We revere G-d and we should show the greatest respect for His name, as the Torah states, "[You must] fear this glorious, awesome Name of G-d your L-rd" (D'varim / Deuteronomy 28:58).
Some of His names should never be pronounced except in prayer or in study. “Whoever utters the (four letter holiest) Name (Tetragrammaton) must be put to death—the entire congregation has to take part in his execution; the same applies to a foreigner as to a citizen: he must die for his uttering of the Name” (Vayikra / Leviticus 24:16).
The various words used to speak of G-d in the T'nach are more "descriptions" rather than "names." We humans try to use words to express Him -- and they range from "mighty ruler," to "judge" to "merciful" to "eternal" to "Father" to "King" and so forth.
The Talmud lists nine names (really more descriptions than names) appearing in the T'nach and which are so sacred that they may not be destroyed (Jews bury torot which are beyond repair so that the holy names will not be destroyed).
In Vayikra / Leviticus 24:16 (the passage in question) the Hebrew word is actually וְנֹקֵ֤ב (v'nokev). It actually means to declare or to state clearly and explicitly. Compare B'réshĭt / Genesis 30:28, Bamĭdbar / Numbers 1:17 and Y'shayahū / Isaiah 62:2.
The verb נֹקֵ֤ב (nokev) has 3 different meanings, and it depends on the context which meaning applies.
One meaning is to pierce, to perforate, to bore (a hole) - e.g.,Y'shayahu / Isaiah 36:6.
A second meaning is to specify, to name, to state - e.g., Br'eshit / Genesis 30:28.
A third meaning is to curse, to blaspheme - e.g., Vayikra / Leviticus 24:16.
Have you ever seen B’réshĭt / Genesis 30:28 translated as “Pierce your wages to me”, B'mĭdbar / Numbers 1:17 as “those men who had been pierced by name” or Y'shayahū / Isaiah 62:2 as “you will be called by a new name that G-d’s mouth will pierce”?
The name of G-d (the four letter holiest name) was only uttered in the Temple during prayer. It is very holy. The people who write it cavalierly or attempt to pronounce it (not knowing the vowels!) are showing disrespect to G-d.
The Tetragrammaton was spoken on at least three occasions in the T'nach and on all three occasions the consequences to the people it was spoken against were disastrous (Sh'mot / Exodus 2:12, Sh'muél Alef / 1 Samuel 17:45, and M'lachim Beit / 2 Kings 2:24); this is why the correct vowels are never printed and are kept a closely-guarded secret.
The “son of the Israelite woman” in Vayikra / Leviticus 24 committed two offences: (1) he spoke the Four-Lettered “Name”, and (2) he cursed It. He was executed for the first of these crimes.
The sin of “cursing G-d” (24:15) is so serious that no “atonement” is possible for it: the person committing a sin of such seriousness must “bear his guilt” (ibid.), i.e. it remains with him for the remainder of his life, and is dealt with by G-d Himself after his death.
Why is showing respect as requested BY G-d in the T'nach such a "big deal" to people? Some people seem to want to "love" G-d on their terms (not His). True love is doing the things the person (or G-d) cares about rather than our own inclinations. . .
The most relevant text for the prohibition against uttering the Tetragrammaton as it is written is the Mishnah (Sanhedrin 10:1) in which Saul declares that one who pronounces the divine name with its letters (i.e. as it is spelled) has no share in the World to Come.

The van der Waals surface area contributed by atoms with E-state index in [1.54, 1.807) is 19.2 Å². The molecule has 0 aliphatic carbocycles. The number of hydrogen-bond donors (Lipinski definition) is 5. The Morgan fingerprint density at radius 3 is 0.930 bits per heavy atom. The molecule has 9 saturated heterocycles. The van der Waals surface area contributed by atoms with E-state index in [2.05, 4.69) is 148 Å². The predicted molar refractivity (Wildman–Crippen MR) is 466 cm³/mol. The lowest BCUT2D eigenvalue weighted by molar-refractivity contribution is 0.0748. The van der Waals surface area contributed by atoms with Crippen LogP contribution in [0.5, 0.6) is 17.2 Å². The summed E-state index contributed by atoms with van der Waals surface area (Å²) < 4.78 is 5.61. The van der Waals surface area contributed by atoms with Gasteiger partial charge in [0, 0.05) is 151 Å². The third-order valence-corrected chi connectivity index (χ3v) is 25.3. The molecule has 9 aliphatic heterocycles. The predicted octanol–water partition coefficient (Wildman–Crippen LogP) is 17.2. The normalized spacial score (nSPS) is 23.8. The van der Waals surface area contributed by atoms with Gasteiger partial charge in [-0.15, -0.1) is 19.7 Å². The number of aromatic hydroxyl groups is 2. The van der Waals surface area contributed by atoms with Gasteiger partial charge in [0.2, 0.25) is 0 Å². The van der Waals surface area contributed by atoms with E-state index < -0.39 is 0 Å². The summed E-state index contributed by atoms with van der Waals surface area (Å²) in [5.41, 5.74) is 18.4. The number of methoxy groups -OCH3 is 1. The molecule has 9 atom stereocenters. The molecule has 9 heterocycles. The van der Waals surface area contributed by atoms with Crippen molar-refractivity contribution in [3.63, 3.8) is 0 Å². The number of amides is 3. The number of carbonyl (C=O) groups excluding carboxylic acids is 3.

As for people (like me) who hyphenate English words such as G-d, it is done out of respect, not necessity. There is no rule that we must not spell out the names in English. It is simply a sign of respect and honor that some of us choose to follow.
Do not forget that the bible you purport to follow tells you not to be swayed by your own opinions, but to listen to the judges and teachers whom G-d has appointed to teach you. When you were 5 you might have wanted to run into the street to retrieve a rolling ball, but your parents would have wisely told you to stop -- look both ways -- and proceed only if there was no ongoing traffic.
The point is that we all need to be taught. Those who arrogantly think they "know" something and ignore teachers do so at their own peril. Personally, I would not want to trust a heart bypass surgery to someone who sat down one day to read "Heart Bypass for Dummies."
I'd rather have a doctor who attended medical school, did a proper residency and studied under learned experts.
Why is the Torah any different?
Read Sh’mot (Exodus) chapter 18: “But you must [also] seek out from among all the people capable, G-d-fearing men - men of truth, who hate injustice. You must then appoint them over [the people] as leaders of thousands, leaders of hundreds, leaders of fifties, and leaders of tens. 18:22 'Let them administer justice for the people on a regular basis. Of course, they will have to bring every major case to you, but they can judge the minor cases by themselves. They will then share the burden, making things easier for you. 18:23 If you agree to this, and G-d concurs, you will be able to survive. This entire nation will then also be able to attain its goal of peace.'” Sh’mot / Exodus 18:21-23.
From the time of Moses to today there have been Rabbis (teachers / judges) from all the tribes who teach and mete out justice. They apply the mitzvot to various legal problems (this is what much of the Talmud is doing – describing the rules in a given situation). . . and it is ALL biblical. Rabbinical courts do not “change the law” the rabbis are doing exactly what G-d instructed them to do – follow the rules and apply them using the Torah as their guide.
According to Rabbi Vidal Bikerman of Chabad, it doesn't count as erasing G-d's name when we type them on the Internet, since technically every time the screen refreshes (several dozen times per second), it's already been "removed."